Qualified Music Therapists are employed in the health service, the education department, community programmes, and/or are self-employed in Ireland and internationally. Graduates of the MA in Music Therapy at the Irish World Academy have gained full-time positions in facilities such as Cheeverstown House in Dublin, Cope Foundation in Cork, St Joseph’s Charleville, and the Milford Care Centre in Limerick. Other graduates have been employed in a wide range of services including the Mayo Mental Health Service, Bluebox Creative Learning Centre in Limerick and Enable Ireland, and a number of graduates work at various locations in the North for the Northern Ireland Music Therapy Trust.
- A high level of music skills in performance.
- A degree qualification or equivalent in any of the following; music, psychology, health sciences, medicine, education or related discipline.
- Experience of working with vulnerable populations.
- A willingness to engage in personal development through attending psychotherapy.
An interview/audition will be offered to short-listed candidates. It is not possible to enter the course without successfully completing the audition process. Provision is made for international students. All candidates should check the FAQ link
Course Director: Dr. Hilary Moss
Hilary Moss is a musician and Music Therapist, with twenty years experience of working in the health service in Ireland and the UK. Prior to becoming Senior Lecturer in Music Therapy at the Irish World Academy, Hilary worked as Director of the National Centre for Arts and Health, Tallaght Hospital, Dublin, managing a team of arts therapists, arts practitioners and arts and health professionals across a large acute hospital, serving patients from cradle to grave and covering acute and chronic care services. She completed her PhD in 2014 on aesthetic deprivation and the role of arts for older people in hospital at the School of Medicine, Trinity College Dublin under the supervision of Prof Desmond O’Neill. She has an MBA in Heath Service Management and is an active Music Therapist with special interest in working with older people, mental health services and singing for health. Her research interests include arts therapies, arts and health and health humanities, as well as specialising in interdisciplinary research. Her model of providing weekly art sessions for patients in the renal dialysis unit at Tallaght Hospital, facilitated by professional artist, reached the final of the Health Service Innovation Awards 2005.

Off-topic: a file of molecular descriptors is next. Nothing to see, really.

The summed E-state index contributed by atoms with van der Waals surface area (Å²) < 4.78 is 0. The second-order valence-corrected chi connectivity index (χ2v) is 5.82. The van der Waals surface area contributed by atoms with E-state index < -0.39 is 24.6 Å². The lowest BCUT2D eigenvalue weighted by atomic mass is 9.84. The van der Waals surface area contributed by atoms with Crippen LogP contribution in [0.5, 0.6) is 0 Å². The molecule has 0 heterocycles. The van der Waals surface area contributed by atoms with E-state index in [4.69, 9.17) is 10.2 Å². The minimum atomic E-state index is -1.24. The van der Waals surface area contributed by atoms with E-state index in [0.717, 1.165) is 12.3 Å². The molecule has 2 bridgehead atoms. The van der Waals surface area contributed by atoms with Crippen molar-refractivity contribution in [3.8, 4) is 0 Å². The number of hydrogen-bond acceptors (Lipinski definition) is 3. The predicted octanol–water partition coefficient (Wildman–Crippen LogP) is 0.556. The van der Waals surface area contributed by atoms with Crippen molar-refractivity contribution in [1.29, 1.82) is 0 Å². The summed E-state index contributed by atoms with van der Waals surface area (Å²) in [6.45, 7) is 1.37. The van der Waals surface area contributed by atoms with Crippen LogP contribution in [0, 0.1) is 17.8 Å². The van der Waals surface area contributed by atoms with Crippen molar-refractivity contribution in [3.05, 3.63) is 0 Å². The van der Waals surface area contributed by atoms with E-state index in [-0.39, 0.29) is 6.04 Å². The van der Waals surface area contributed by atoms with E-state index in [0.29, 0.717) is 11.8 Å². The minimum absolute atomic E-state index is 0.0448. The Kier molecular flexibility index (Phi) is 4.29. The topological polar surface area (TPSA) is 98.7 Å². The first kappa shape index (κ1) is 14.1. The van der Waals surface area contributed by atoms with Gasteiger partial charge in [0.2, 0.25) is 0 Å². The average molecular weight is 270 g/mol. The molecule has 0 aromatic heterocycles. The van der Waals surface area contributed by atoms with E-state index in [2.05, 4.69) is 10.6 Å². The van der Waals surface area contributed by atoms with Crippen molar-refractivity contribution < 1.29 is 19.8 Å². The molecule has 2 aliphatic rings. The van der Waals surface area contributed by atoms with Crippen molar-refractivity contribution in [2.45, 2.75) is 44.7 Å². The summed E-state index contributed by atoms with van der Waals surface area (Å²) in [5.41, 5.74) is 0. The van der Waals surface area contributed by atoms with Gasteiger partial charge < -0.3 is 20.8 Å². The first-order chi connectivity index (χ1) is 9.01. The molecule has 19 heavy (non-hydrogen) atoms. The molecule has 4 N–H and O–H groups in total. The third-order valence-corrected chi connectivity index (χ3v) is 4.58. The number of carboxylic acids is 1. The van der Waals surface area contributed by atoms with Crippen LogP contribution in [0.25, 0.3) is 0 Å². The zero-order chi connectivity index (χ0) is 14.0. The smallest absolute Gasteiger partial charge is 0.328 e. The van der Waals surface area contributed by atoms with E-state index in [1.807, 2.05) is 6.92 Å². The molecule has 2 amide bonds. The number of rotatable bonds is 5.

Lecturer in Music Therapy: Dr. Tríona McCaffrey
Having studied music and Irish at Trinity College Dublin, Tríona completed the MA Music Therapy programme at the Irish World Academy.
She then developed a full-time music therapy post at Mayo Mental Health Services, working in the areas of recovery, community mental health and psychiatry of old age. As a mental health practitioner she gained considerable experience from working in a recovery-oriented service, which was then an emerging field in statutory mental health services. After extensive collaboration with the MA Music Therapy programme as music skills tutor, placement supervisor and guest lecturer, she joined the teaching faculty of the Irish World Academy in 2010. Her research interests focus on the role of music therapy in mental health, particularly in that of mental health recovery. In 2014 she completed her PhD on the topic of service user evaluation of music therapy in mental health. She also holds a Diploma in Psychology from the Open University.